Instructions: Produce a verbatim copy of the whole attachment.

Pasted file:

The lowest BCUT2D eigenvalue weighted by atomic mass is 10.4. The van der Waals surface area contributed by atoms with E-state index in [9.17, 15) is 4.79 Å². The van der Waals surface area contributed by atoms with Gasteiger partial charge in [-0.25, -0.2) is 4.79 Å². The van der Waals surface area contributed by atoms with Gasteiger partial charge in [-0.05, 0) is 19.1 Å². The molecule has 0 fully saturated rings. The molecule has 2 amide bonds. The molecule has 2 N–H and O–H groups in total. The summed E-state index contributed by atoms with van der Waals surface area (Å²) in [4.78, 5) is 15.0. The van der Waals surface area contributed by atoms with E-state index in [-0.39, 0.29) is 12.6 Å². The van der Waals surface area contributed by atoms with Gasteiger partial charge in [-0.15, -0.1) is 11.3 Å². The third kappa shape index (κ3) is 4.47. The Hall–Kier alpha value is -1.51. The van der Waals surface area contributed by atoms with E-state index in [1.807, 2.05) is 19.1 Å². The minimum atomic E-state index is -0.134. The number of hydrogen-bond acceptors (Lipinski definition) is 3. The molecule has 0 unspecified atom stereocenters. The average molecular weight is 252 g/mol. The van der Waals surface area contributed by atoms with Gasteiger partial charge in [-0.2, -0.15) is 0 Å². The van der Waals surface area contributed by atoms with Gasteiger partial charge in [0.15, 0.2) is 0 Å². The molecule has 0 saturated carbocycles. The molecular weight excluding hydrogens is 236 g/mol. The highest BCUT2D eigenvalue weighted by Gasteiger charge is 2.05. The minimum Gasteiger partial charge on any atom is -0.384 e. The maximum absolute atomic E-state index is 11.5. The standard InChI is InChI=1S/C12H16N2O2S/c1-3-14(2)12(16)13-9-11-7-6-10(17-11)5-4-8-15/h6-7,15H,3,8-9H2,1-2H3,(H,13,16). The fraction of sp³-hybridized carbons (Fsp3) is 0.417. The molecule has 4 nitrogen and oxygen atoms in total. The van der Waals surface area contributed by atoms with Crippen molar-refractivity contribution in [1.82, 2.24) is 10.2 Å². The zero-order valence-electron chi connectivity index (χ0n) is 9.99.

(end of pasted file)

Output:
The lowest BCUT2D eigenvalue weighted by atomic mass is 10.4. The van der Waals surface area contributed by atoms with E-state index in [9.17, 15) is 4.79 Å². The van der Waals surface area contributed by atoms with Gasteiger partial charge in [-0.25, -0.2) is 4.79 Å². The van der Waals surface area contributed by atoms with Gasteiger partial charge in [-0.05, 0) is 19.1 Å². The molecule has 0 fully saturated rings. The molecule has 2 amide bonds. The molecule has 2 N–H and O–H groups in total. The summed E-state index contributed by atoms with van der Waals surface area (Å²) in [4.78, 5) is 15.0. The van der Waals surface area contributed by atoms with E-state index in [-0.39, 0.29) is 12.6 Å². The van der Waals surface area contributed by atoms with Gasteiger partial charge in [-0.15, -0.1) is 11.3 Å². The third kappa shape index (κ3) is 4.47. The Hall–Kier alpha value is -1.51. The van der Waals surface area contributed by atoms with E-state index in [1.807, 2.05) is 19.1 Å². The minimum atomic E-state index is -0.134. The number of hydrogen-bond acceptors (Lipinski definition) is 3. The molecule has 0 unspecified atom stereocenters. The average molecular weight is 252 g/mol. The van der Waals surface area contributed by atoms with Gasteiger partial charge in [-0.2, -0.15) is 0 Å². The van der Waals surface area contributed by atoms with Gasteiger partial charge in [0.15, 0.2) is 0 Å². The molecule has 0 saturated carbocycles. The molecular weight excluding hydrogens is 236 g/mol. The highest BCUT2D eigenvalue weighted by Gasteiger charge is 2.05. The minimum Gasteiger partial charge on any atom is -0.384 e. The maximum absolute atomic E-state index is 11.5. The standard InChI is InChI=1S/C12H16N2O2S/c1-3-14(2)12(16)13-9-11-7-6-10(17-11)5-4-8-15/h6-7,15H,3,8-9H2,1-2H3,(H,13,16). The fraction of sp³-hybridized carbons (Fsp3) is 0.417. The molecule has 4 nitrogen and oxygen atoms in total. The van der Waals surface area contributed by atoms with Crippen molar-refractivity contribution in [1.82, 2.24) is 10.2 Å². The zero-order valence-electron chi connectivity index (χ0n) is 9.99.